Lean RFS (Repetitive Flexible Supply) -- A Missing Part of Lean Journeys?

Ian Glenday and Rick Sather recently published a very interesting book titled Lean RFS (Repetitive Flexible Supply): Putting the Pieces Together. I recently had an email exchange with both authors, and I had the chance to ask them about two key assertions that appear in the book:

1. “Existing planning processes used by most companies are fundamentally flawed.”

2. “The original foundation of the Toyota Production System is the least understood aspect of Lean, yet is crucially important.”

These are bold – some would say controversial – statements, and I asked them directly how they justify them. I’m reprinting their entire answer here:

In most companies, the weekly plan or schedule is different every week and then usually changes resulting in firefighting. This makes continuous improvement, agreed standards, and root cause resolution of problems very difficult to achieve and, more importantly, sustain. Planning is based on “economic order quantity” or batch logic that uses three main data sources – the sales forecast, actual production, and inventory levels. If any of these have changed since the plan was last calculated then one gets a different plan. For the plan not to change would require 100% perfect data – and that is NEVER going to happen. Forecasts will be wrong, production will make more or less than the plan, and as for 100% inventory accuracy – who has that?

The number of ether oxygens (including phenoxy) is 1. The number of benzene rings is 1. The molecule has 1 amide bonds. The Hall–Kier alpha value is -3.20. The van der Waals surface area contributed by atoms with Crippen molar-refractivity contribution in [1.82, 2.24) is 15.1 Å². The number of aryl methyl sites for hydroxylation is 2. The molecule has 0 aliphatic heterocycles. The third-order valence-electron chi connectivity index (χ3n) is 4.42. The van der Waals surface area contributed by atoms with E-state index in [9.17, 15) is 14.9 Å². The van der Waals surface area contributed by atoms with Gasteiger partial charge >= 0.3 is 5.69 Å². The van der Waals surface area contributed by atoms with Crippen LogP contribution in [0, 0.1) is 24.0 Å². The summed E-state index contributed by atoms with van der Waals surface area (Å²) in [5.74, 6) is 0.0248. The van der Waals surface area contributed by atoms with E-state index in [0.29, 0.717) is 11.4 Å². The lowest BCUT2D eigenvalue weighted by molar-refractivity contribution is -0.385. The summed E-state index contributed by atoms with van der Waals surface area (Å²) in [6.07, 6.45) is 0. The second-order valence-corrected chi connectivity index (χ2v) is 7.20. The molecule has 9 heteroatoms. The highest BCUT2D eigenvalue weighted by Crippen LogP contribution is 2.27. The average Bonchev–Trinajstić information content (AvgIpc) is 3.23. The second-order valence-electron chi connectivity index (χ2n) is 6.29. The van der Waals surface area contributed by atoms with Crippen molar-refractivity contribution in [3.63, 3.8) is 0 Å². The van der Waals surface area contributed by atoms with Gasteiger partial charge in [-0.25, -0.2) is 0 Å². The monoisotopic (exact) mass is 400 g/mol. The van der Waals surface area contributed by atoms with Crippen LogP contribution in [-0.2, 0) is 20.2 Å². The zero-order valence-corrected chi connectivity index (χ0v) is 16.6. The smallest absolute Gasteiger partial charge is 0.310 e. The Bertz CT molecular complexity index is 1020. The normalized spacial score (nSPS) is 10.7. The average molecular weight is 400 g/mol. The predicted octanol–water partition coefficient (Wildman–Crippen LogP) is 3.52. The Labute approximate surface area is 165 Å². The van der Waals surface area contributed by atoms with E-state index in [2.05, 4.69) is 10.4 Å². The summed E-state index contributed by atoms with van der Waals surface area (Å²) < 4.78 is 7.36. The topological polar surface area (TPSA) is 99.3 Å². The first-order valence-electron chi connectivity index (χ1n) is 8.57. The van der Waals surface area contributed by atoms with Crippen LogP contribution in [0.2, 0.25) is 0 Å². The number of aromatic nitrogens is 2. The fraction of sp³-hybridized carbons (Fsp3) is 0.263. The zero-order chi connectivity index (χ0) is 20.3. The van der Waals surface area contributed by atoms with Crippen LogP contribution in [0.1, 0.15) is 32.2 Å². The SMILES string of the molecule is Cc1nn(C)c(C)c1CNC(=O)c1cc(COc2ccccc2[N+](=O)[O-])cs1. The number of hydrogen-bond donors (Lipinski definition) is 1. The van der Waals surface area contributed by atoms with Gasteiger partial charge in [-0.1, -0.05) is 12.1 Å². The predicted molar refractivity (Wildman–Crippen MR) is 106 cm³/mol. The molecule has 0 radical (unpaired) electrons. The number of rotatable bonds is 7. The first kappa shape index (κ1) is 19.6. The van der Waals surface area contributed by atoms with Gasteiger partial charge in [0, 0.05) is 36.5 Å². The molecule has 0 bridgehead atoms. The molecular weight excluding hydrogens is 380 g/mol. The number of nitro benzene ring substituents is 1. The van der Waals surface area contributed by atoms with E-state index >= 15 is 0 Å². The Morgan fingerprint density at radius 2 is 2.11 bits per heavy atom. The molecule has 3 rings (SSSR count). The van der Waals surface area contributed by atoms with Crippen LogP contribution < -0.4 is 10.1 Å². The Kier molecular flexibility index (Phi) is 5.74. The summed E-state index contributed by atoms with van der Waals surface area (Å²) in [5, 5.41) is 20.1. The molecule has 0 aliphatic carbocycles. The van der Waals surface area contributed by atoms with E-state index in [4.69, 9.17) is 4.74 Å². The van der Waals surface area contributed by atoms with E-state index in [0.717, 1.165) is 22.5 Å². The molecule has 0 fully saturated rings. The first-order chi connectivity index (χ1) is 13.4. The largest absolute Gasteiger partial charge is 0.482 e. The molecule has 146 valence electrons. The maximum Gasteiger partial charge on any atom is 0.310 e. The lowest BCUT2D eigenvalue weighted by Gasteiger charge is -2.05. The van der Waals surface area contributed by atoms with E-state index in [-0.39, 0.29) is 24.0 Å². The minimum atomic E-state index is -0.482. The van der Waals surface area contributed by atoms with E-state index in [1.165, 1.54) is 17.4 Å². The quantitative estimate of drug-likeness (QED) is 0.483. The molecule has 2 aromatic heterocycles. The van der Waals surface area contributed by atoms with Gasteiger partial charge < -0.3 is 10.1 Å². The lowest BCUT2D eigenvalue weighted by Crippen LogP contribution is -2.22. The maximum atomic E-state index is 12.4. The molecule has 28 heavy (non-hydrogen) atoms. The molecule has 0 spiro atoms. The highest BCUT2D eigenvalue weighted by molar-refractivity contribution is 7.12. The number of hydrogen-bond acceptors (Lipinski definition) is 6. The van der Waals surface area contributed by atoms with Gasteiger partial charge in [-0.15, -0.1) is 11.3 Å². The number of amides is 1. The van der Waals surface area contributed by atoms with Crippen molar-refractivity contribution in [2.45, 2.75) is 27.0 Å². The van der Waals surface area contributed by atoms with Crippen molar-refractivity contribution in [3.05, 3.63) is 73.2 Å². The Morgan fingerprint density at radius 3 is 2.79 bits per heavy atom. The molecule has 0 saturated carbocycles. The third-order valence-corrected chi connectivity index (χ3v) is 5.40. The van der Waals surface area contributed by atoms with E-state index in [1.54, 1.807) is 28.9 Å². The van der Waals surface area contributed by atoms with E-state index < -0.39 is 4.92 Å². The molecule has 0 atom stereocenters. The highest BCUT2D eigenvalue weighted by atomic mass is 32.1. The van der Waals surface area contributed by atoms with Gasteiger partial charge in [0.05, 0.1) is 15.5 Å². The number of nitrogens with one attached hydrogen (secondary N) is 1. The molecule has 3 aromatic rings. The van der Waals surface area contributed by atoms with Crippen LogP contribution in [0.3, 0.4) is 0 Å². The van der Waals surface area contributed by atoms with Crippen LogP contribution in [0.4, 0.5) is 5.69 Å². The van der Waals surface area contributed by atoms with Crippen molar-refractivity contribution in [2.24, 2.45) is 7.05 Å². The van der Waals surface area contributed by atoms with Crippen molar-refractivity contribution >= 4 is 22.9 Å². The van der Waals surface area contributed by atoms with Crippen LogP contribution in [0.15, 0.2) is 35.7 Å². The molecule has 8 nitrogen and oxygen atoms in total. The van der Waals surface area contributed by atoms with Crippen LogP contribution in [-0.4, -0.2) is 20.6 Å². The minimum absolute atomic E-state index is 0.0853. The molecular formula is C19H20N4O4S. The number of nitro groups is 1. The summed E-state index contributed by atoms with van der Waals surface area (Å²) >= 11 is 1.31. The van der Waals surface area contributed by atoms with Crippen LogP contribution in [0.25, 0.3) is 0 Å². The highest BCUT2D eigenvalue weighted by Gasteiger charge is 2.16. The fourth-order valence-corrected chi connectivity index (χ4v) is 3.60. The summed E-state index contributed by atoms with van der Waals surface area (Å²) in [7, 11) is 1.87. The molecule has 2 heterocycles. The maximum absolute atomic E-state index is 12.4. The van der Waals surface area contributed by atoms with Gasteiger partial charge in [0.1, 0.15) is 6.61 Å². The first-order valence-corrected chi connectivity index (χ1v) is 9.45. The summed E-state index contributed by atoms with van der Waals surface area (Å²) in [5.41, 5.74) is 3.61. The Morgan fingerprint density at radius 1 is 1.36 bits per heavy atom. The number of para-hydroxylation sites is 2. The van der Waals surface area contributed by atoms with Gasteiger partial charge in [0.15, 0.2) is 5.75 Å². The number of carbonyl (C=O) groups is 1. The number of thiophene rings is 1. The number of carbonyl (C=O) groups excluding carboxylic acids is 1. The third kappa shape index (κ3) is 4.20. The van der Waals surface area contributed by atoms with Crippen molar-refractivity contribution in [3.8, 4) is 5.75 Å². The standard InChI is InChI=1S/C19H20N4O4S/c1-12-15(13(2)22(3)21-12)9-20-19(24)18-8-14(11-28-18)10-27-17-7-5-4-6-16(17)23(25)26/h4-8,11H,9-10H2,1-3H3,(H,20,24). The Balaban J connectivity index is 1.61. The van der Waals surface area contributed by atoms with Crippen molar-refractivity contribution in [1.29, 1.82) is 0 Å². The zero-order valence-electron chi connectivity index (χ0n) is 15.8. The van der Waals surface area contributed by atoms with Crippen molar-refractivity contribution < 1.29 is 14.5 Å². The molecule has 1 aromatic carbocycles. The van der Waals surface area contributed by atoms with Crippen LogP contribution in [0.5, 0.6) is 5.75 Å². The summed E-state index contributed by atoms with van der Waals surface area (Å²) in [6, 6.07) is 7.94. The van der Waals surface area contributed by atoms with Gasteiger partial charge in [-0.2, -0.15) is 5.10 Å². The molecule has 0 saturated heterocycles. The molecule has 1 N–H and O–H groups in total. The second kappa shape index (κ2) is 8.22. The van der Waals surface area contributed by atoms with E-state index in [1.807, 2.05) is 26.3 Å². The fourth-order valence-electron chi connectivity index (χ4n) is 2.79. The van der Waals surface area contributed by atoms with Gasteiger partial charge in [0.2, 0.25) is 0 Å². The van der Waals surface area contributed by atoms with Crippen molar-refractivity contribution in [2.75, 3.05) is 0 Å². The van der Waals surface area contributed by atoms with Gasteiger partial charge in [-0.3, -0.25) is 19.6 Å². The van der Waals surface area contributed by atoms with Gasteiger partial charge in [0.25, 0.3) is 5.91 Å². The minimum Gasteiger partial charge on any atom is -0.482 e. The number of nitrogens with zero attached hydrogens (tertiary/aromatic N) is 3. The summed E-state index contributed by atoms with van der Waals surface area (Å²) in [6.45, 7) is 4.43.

There is an alternative planning logic – often referred to as flow. It is seen as the logic of Lean and is usually described as focused on achieving greater responsiveness to demand. However, this aspect of flow is the last two steps in a five step process Toyota followed. The initial steps focused on creating stability -- an essential foundation for sustainable continuous improvement, root cause resolution, and the following of standards. The term Toyota now uses to describe this is “heijunka.” It was, however, originally called “patterned production” as it created a fixed repeating plan. This seems impossible to achieve when demand is seen as variable. In steps 1 to 3, this repeating plan gets faster and faster resulting in shorter runs and more change-overs. This flies in the face of conventional thinking on how to improve performance. Using examples and quantified results from Kimberly-Clark and other companies, we show how it can be done and how levels of performance improvement previously thought impossible were achieved.

Is the weekly plan ever changed in your company? Have you ever heard of “patterned production”? In his foreword to the book, Professor Daniel Jones makes the following comment: “This book is the missing link in many Lean journeys.” What do you think of that powerful statement?